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My First Three Silver Roman Coins.


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I initially posted these in the world coin forum, as the ancients are not listed in the headers on the individual forums, and I always go straight to exonumia and did not even realize that there was an ancient forum.



Hadrian, AR (silver) 18mm. Denarius, 119-122, Rome IMP CAESAR TRAIAN H_ADRIANVS AVG Laureate, drapery on left shoulder & over back, bust right, P M TR P-COS III Salus seated left, feeding snake coiled round altar from patera in right hand SAL AVG in exergue. RIC 137.


Salus ("salvation") is the personified Roman goddess of health and prosperity, both of the individual and the state. As Salus Publica Populi Romani ("goddess of the public welfare of the Roman people") she had a temple on the Quirinal, inaugurated in 302 BCE (Livius X, 1, 9).

Her attributes were a snake & patera (broad shallow dish) and her festival was celebrated on March 30.



Trajan, 98-117 A.D. AR (silver) Denarius 18mm, Mint of Rome, 102 A.D. Obv: IMP CAES NERVA TRAIAN AVG GERM. Laureate bust right, slight drapery on left shoulder. Rev: P M TR P COS IIII P P. Victoria, standing right on prow ending in serpent, holding wreath and palm. RIC II 59, RSC 241.


Victoria (latin for victory) was the Roman equivalent of the Greek Goddess Nike (she of running shoe fame!). She is winged, as she flies down from heaven to crown the victor with a Wreath of laurel leaves and to present him with a Palm of Victory.


Her temple was built in 294 BC. by L. Postumius Megillus following the Battle of Sentium (Third Samnite War) where the Romans inflicted a decisive on the Samnite and their allies in 295 BC. Which lead to the unification of central Italy under Roman rule.


The battle itself is worthy of study, as the Roman army of 40,000 was initially confronted by a combined Samnite, Etruscan, Senones Gaul & Umbrian army of 80,000. The Romans sent a small force to raid Etruria & Umbria, which had the intended effect of the Etruscans & Umbrians returning to protect their home lands, thus reducing the remaing force to 50,000. The battle opened with a ferocious attack by the Gauls on the Romans under Decius Mus. Decius responded with a cavalry charge which, although initially effective, was defeated by the Gallic chariots. With his army collapsing it is said that, like his father at the Battle of Veseris, Decius rode into the Gallic horde and died committing the Act of Devotio. This was enough to rally his men, and with Rullianus having driven off the Samnites on his half of the battlefield, Rullianus was able to commit his Triari, Campanian Knights and part of the III Legion, under the Tribune Lucius Cornelius Scipio, into the Flank of the Gauls. This was too much for the Gauls and they joined the Samnites in headlong retreat. Only 12,000 Samnites and Gauls escaped the slaughter in which 8,000 Romans and 25,000 Gauls and Samnites were killed & 13,000 prisoners taken.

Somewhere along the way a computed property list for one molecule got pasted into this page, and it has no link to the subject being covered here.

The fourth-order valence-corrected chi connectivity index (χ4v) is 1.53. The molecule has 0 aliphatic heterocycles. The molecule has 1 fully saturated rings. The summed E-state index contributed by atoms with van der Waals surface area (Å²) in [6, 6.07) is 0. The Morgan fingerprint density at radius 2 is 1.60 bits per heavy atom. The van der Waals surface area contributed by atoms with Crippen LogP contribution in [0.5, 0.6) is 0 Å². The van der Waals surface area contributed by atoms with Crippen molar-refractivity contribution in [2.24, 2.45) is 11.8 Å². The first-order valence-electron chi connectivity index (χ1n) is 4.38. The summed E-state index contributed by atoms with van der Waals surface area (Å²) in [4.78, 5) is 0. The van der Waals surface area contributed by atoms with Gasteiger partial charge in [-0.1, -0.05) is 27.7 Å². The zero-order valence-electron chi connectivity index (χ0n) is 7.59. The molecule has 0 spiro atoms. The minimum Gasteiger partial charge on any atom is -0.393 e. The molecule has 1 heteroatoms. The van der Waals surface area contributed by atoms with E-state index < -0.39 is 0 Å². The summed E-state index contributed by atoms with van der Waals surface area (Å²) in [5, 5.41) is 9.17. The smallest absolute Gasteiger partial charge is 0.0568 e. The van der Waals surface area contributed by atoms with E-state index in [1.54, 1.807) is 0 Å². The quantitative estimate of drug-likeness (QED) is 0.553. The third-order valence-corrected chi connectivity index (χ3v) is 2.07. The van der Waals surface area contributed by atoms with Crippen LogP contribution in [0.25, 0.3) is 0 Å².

Some of those prisoners might well have laboured quarrying stone for, or building, the Temple of Victory in Rome.


Silver denarius. C. VIBIVS. C.F. PANSA Denarius. 90 BC.


PANSA, laureate head of Apollo right/ Minerva in quadriga right, C. VIBIVS. C.F. Sears# 242. 18mm

C. for Caius

C.F. for Caii Filius


The Republic's coinage was minted in Rome in a building located beside the Temple of Juno Moneta on the Capitoline Hill. A triumvirate of magistrates were in charge of the mint. These magistrates were elected each year, so it is easy to give a precise date to this undated denarius.


The position of Mint Magistrate was important as it was one of the steps to higher office & perhaps more importantly the magistrate could, as in this case, put his name on the coins thus becoming well known.


Minerva, the Roman goddess of wisdom, medicine, the arts, dyeing, science and trade, but also of war. Compares to the Greek Athena. The Temple of Minerva is on the Aventine hill. She was also worshipped as one of the Capitoline Triad (the three supreme gods Jupiter, Juno and Minerva) on the Capitoline Hill in Rome.


On this coin she is shown in her war mode, albeit slightly beheaded, in a chariot pulled by four horses (a quadriga).

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I initially posted these in the world coin forum, as the ancients are not listed in the headers on the individual forums, and I always go straight to exonumia and did not even realize that there was an ancient forum.



Great post, Const!

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